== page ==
International financial institutions are in effect subsidising the concentration of land and a destructive industrial model of agriculture based on the intensive use of synthetic inputs, fossil fuels and large-scale monocropping.

Much of what is happening in Ukraine is part of a wider trend: private equity funds being injected into agriculture throughout the world and used to lease or buy up farms on the cheap and aggregate them into large-scale, industrial grain and soybean concerns. These funds use pension funds, sovereign wealth funds, endowment funds and investments from governments, banks, insurance companies and high net worth individuals (see the 2020 report ‘Barbarians at the Barn‘ by

Financialising agriculture this way shifts power to people with no connection to farming. In the words of BlackRock’s Larry Fink: “Go long agriculture and water and go to the beach.”

Funds tend to invest for between 10 and 15 years, resulting in good returns for investors but can leave a trail of long-term environmental and social devastation and serve to undermine local and regional food insecurity.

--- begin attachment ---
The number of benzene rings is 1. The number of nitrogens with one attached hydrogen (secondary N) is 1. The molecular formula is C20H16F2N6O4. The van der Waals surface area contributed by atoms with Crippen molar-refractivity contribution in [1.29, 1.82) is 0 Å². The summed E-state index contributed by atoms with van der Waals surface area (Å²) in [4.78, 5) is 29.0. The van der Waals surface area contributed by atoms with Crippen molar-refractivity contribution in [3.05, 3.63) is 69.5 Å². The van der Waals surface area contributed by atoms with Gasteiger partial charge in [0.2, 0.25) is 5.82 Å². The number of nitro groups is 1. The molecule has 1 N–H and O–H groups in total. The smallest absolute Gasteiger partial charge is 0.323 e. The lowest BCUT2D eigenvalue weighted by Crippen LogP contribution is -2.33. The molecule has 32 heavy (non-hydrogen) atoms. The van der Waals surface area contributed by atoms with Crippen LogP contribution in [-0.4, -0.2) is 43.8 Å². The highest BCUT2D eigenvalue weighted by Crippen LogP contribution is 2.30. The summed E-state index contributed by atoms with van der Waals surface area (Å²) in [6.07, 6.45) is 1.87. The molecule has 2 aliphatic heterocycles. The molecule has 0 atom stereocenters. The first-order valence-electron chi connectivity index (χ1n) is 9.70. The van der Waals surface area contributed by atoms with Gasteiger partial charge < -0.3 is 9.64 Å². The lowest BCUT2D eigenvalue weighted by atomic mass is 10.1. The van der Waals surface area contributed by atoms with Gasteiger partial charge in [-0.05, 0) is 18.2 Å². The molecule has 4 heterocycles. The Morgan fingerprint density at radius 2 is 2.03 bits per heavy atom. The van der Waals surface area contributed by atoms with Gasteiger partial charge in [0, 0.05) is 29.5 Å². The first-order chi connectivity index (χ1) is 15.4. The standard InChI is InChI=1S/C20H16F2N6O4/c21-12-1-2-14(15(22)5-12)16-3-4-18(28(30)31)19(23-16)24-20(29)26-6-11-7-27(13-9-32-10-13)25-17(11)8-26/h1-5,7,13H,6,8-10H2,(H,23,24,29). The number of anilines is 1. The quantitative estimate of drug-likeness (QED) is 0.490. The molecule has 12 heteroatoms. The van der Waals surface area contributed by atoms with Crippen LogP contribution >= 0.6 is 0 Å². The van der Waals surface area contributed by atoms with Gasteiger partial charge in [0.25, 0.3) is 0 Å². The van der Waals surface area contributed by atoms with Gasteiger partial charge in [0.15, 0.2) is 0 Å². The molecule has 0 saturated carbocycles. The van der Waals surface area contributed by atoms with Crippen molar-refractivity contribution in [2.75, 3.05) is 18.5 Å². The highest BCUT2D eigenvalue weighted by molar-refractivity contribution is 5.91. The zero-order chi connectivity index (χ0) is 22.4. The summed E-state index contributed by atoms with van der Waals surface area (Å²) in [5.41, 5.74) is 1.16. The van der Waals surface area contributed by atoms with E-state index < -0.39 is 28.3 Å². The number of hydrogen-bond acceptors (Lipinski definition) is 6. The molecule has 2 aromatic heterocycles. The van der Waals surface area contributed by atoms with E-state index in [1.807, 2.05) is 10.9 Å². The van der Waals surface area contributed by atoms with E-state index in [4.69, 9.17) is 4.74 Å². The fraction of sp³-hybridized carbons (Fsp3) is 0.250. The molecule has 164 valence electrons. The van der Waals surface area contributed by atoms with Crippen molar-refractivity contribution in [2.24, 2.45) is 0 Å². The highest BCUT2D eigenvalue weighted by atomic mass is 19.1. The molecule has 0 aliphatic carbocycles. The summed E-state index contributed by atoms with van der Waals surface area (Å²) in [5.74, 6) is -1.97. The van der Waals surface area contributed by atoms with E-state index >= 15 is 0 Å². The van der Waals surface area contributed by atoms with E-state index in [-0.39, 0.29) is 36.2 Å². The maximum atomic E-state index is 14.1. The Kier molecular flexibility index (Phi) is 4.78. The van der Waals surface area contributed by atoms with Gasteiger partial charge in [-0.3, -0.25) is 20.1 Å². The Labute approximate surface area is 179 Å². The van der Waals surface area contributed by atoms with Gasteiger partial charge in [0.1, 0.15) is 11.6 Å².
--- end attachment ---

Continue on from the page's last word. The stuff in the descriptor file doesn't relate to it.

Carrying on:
By contrast, according to the Oakland Institute, small-scale farmers in Ukraine demonstrate resilience and enormous potential for leading the expansion of a different production model based on agroecology and producing healthy food. Whereas large agribusinesses are geared towards export markets, it is Ukraine’s small and medium-sized farmers who guarantee the country’s food security.

This is underlined by the State Statistics Service of Ukraine in its report ‘Main agricultural characteristics of households in rural areas in 2011’, which showed that smallholder farmers in Ukraine operate 16% of agricultural land, but provide 55% of agricultural output, including 97% of potatoes, 97% of honey, 88% of vegetables, 83% of fruits and berries and 80% of milk.